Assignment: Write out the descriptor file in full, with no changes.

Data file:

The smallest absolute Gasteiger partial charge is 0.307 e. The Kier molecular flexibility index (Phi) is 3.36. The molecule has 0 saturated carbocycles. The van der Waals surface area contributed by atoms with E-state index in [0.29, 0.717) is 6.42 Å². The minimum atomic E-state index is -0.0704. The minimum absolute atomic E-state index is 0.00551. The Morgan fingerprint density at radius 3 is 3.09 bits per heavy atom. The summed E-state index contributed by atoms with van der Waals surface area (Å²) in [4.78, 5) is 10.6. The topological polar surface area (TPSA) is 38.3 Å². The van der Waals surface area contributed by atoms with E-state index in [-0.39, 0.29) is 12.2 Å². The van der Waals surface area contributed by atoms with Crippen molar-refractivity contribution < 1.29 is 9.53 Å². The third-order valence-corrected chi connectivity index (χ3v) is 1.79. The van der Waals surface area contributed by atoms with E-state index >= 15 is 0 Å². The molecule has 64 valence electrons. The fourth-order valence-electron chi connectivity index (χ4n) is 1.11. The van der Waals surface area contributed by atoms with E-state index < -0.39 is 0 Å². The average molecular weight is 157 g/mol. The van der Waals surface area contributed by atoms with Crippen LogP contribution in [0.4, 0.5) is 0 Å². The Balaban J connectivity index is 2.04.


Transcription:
The smallest absolute Gasteiger partial charge is 0.307 e. The Kier molecular flexibility index (Phi) is 3.36. The molecule has 0 saturated carbocycles. The van der Waals surface area contributed by atoms with E-state index in [0.29, 0.717) is 6.42 Å². The minimum atomic E-state index is -0.0704. The minimum absolute atomic E-state index is 0.00551. The Morgan fingerprint density at radius 3 is 3.09 bits per heavy atom. The summed E-state index contributed by atoms with van der Waals surface area (Å²) in [4.78, 5) is 10.6. The topological polar surface area (TPSA) is 38.3 Å². The van der Waals surface area contributed by atoms with E-state index in [-0.39, 0.29) is 12.2 Å². The van der Waals surface area contributed by atoms with Crippen molar-refractivity contribution < 1.29 is 9.53 Å². The third-order valence-corrected chi connectivity index (χ3v) is 1.79. The van der Waals surface area contributed by atoms with E-state index >= 15 is 0 Å². The molecule has 64 valence electrons. The fourth-order valence-electron chi connectivity index (χ4n) is 1.11. The van der Waals surface area contributed by atoms with E-state index < -0.39 is 0 Å². The average molecular weight is 157 g/mol. The van der Waals surface area contributed by atoms with Crippen LogP contribution in [0.4, 0.5) is 0 Å². The Balaban J connectivity index is 2.04.